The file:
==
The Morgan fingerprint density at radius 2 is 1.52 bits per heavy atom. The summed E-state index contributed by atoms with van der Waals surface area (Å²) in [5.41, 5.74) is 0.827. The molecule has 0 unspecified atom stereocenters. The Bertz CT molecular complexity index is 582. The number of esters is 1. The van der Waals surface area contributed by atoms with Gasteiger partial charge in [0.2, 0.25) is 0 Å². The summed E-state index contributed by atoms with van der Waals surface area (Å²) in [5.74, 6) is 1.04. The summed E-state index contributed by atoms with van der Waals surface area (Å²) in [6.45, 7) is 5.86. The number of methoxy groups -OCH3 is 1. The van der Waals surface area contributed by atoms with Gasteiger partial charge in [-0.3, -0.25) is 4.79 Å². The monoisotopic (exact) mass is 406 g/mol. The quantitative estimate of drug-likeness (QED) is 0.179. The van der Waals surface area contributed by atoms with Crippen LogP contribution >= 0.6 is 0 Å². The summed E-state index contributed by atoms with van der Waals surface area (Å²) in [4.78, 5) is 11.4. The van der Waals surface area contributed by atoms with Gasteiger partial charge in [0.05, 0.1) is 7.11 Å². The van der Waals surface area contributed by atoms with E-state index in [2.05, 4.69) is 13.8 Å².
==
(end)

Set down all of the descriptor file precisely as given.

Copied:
The Morgan fingerprint density at radius 2 is 1.52 bits per heavy atom. The summed E-state index contributed by atoms with van der Waals surface area (Å²) in [5.41, 5.74) is 0.827. The molecule has 0 unspecified atom stereocenters. The Bertz CT molecular complexity index is 582. The number of esters is 1. The van der Waals surface area contributed by atoms with Gasteiger partial charge in [0.2, 0.25) is 0 Å². The summed E-state index contributed by atoms with van der Waals surface area (Å²) in [5.74, 6) is 1.04. The summed E-state index contributed by atoms with van der Waals surface area (Å²) in [6.45, 7) is 5.86. The number of methoxy groups -OCH3 is 1. The van der Waals surface area contributed by atoms with Gasteiger partial charge in [-0.3, -0.25) is 4.79 Å². The monoisotopic (exact) mass is 406 g/mol. The quantitative estimate of drug-likeness (QED) is 0.179. The van der Waals surface area contributed by atoms with Crippen LogP contribution >= 0.6 is 0 Å². The summed E-state index contributed by atoms with van der Waals surface area (Å²) in [4.78, 5) is 11.4. The van der Waals surface area contributed by atoms with Gasteiger partial charge in [0.05, 0.1) is 7.11 Å². The van der Waals surface area contributed by atoms with E-state index in [2.05, 4.69) is 13.8 Å².